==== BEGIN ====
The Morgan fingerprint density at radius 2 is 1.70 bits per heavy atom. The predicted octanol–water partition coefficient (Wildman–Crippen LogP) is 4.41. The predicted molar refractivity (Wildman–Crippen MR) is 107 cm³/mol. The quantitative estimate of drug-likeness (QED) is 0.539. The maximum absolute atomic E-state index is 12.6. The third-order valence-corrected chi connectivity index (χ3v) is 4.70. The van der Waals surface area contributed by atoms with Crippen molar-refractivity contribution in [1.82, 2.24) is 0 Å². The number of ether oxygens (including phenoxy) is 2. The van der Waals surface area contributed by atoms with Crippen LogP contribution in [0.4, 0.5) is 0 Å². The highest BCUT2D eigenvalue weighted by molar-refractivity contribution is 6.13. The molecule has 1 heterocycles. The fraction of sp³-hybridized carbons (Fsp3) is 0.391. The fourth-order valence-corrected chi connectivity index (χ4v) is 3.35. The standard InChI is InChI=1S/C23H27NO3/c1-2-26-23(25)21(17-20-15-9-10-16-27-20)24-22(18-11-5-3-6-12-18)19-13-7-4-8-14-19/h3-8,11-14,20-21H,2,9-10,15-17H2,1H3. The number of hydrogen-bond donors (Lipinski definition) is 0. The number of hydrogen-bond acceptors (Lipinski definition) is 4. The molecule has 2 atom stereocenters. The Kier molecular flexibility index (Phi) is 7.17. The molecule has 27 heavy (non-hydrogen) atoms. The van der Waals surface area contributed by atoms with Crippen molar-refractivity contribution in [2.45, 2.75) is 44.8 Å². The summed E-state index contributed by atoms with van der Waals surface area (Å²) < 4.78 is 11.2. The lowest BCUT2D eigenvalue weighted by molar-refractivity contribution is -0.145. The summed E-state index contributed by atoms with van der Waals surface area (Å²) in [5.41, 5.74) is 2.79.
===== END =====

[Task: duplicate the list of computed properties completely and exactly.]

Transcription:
The Morgan fingerprint density at radius 2 is 1.70 bits per heavy atom. The predicted octanol–water partition coefficient (Wildman–Crippen LogP) is 4.41. The predicted molar refractivity (Wildman–Crippen MR) is 107 cm³/mol. The quantitative estimate of drug-likeness (QED) is 0.539. The maximum absolute atomic E-state index is 12.6. The third-order valence-corrected chi connectivity index (χ3v) is 4.70. The van der Waals surface area contributed by atoms with Crippen molar-refractivity contribution in [1.82, 2.24) is 0 Å². The number of ether oxygens (including phenoxy) is 2. The van der Waals surface area contributed by atoms with Crippen LogP contribution in [0.4, 0.5) is 0 Å². The highest BCUT2D eigenvalue weighted by molar-refractivity contribution is 6.13. The molecule has 1 heterocycles. The fraction of sp³-hybridized carbons (Fsp3) is 0.391. The fourth-order valence-corrected chi connectivity index (χ4v) is 3.35. The standard InChI is InChI=1S/C23H27NO3/c1-2-26-23(25)21(17-20-15-9-10-16-27-20)24-22(18-11-5-3-6-12-18)19-13-7-4-8-14-19/h3-8,11-14,20-21H,2,9-10,15-17H2,1H3. The number of hydrogen-bond donors (Lipinski definition) is 0. The number of hydrogen-bond acceptors (Lipinski definition) is 4. The molecule has 2 atom stereocenters. The Kier molecular flexibility index (Phi) is 7.17. The molecule has 27 heavy (non-hydrogen) atoms. The van der Waals surface area contributed by atoms with Crippen molar-refractivity contribution in [2.45, 2.75) is 44.8 Å². The summed E-state index contributed by atoms with van der Waals surface area (Å²) < 4.78 is 11.2. The lowest BCUT2D eigenvalue weighted by molar-refractivity contribution is -0.145. The summed E-state index contributed by atoms with van der Waals surface area (Å²) in [5.41, 5.74) is 2.79.